Week's balance: Gazprom's delay, FTA with Israel, and good news from Davos
Following the tripartite talks in Brussels on the transit of Russian gas via Ukraine, the parties identified their positions and set up a new meeting, while Ukraine sealed an FTA deal with Israel, and reached a number of agreements with investors at the annual economic forum in Davos – these are the key economic news of the outgoing week.
Tripartite Ukraine-EU-Russia consultations held in Brussels on the transit of Russian gas through the Ukrainian pipe after the existing contract with Gazprom expires on Jan 1, 2020, was the key economic event of the outgoing week. The Russian monopoly, fulfilling the Kremlin's will, has been leading an unannounced war with Ukraine for five years already, and now they don't hide intentions to first minimize and then completely halt Ukraine transit. Ukraine, for its part, seeks to preserve transit, but only in line with the EU rules.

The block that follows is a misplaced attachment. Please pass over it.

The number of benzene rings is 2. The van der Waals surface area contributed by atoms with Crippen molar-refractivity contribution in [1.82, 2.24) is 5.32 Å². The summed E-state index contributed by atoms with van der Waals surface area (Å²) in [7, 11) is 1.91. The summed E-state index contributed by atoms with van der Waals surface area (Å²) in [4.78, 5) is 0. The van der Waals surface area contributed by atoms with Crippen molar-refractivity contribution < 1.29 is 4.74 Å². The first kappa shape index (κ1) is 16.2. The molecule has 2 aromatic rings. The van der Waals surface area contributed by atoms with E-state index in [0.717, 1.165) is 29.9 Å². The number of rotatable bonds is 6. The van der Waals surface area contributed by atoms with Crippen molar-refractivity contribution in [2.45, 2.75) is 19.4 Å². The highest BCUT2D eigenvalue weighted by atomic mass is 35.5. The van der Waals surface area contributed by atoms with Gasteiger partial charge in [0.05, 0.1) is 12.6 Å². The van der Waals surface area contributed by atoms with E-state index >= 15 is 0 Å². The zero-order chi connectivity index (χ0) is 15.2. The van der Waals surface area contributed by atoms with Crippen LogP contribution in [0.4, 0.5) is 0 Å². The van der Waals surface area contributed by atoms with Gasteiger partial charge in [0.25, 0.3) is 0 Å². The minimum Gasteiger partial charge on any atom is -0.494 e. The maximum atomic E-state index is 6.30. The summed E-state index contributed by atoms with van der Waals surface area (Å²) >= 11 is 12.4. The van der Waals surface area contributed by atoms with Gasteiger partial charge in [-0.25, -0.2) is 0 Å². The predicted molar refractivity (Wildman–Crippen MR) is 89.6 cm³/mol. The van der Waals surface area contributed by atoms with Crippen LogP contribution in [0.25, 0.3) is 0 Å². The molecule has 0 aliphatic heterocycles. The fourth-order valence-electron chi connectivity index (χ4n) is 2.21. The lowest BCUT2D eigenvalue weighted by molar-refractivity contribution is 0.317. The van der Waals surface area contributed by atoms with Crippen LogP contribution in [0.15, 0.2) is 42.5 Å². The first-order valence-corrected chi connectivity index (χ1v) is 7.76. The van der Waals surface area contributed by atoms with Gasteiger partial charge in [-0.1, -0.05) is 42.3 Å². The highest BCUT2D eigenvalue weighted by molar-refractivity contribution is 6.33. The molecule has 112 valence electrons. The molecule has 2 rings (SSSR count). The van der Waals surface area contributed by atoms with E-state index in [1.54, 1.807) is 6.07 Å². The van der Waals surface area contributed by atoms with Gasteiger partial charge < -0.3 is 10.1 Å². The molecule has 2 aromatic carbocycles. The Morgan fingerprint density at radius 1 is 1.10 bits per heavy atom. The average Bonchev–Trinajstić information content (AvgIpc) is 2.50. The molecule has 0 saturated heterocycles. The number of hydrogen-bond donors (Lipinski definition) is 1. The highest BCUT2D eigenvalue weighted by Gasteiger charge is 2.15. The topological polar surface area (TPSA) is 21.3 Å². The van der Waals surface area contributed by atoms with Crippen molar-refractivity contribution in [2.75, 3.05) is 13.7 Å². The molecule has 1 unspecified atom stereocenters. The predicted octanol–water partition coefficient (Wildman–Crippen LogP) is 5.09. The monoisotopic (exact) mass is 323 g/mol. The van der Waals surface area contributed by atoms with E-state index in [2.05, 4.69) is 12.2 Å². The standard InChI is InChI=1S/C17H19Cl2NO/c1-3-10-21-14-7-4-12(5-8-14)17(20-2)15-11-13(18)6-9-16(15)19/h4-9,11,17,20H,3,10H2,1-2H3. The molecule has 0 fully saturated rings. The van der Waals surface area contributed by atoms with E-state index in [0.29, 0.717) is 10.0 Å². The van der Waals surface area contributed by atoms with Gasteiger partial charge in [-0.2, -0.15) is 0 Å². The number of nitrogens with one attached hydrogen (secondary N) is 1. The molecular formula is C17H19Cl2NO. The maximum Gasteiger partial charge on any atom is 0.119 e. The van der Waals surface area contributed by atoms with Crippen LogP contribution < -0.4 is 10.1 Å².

Following the Brussels talks, the sides scheduled their next trilateral meeting for May 2019. The base for this meeting will be the proposal that the European Commission voiced on the conditions and volumes of Ukraine transit. No details of the offer have been released yet besides the provision that the new deal should be concluded for a period of more than ten years, while the volume of deliveries should be commercially viable, which will make it possible to attract a Western investor to the Ukrainian gas transmission system.
The Ukrainian side predicted that the January talks would not yield tangible results since Russia has in every way been trying to thwart them. In particular, Gazprom officials didn't bother to attend preliminary technical tripartite consultations ahead of the talks. “The position of the Russian Federation is actually more like another attempt to drag time,” said Naftogaz CEO Andriy Kobolyev. Apparently, Russians still harbor hope for a change in Ukraine's political elite following the upcoming elections.
Russians still refuse to comply with the award of the Stockholm Arbitration that obliged them to pay $2.6 billion to Ukraine. Moscow offers that Ukraine forgive their debt in exchange for the extension of the gas transit contract. However, in its current form, the deal does not meet the requirements of the Ukrainian and European legislation, and also blocks Ukraine's integration into the EU gas market. In particular, it hinders the completion of Naftogaz unbundling.
The European Commission remains united with Ukraine, once again confirming that the Stockholm Arbitration awards must be fulfilled in full, and gas transit via Ukraine – maintained.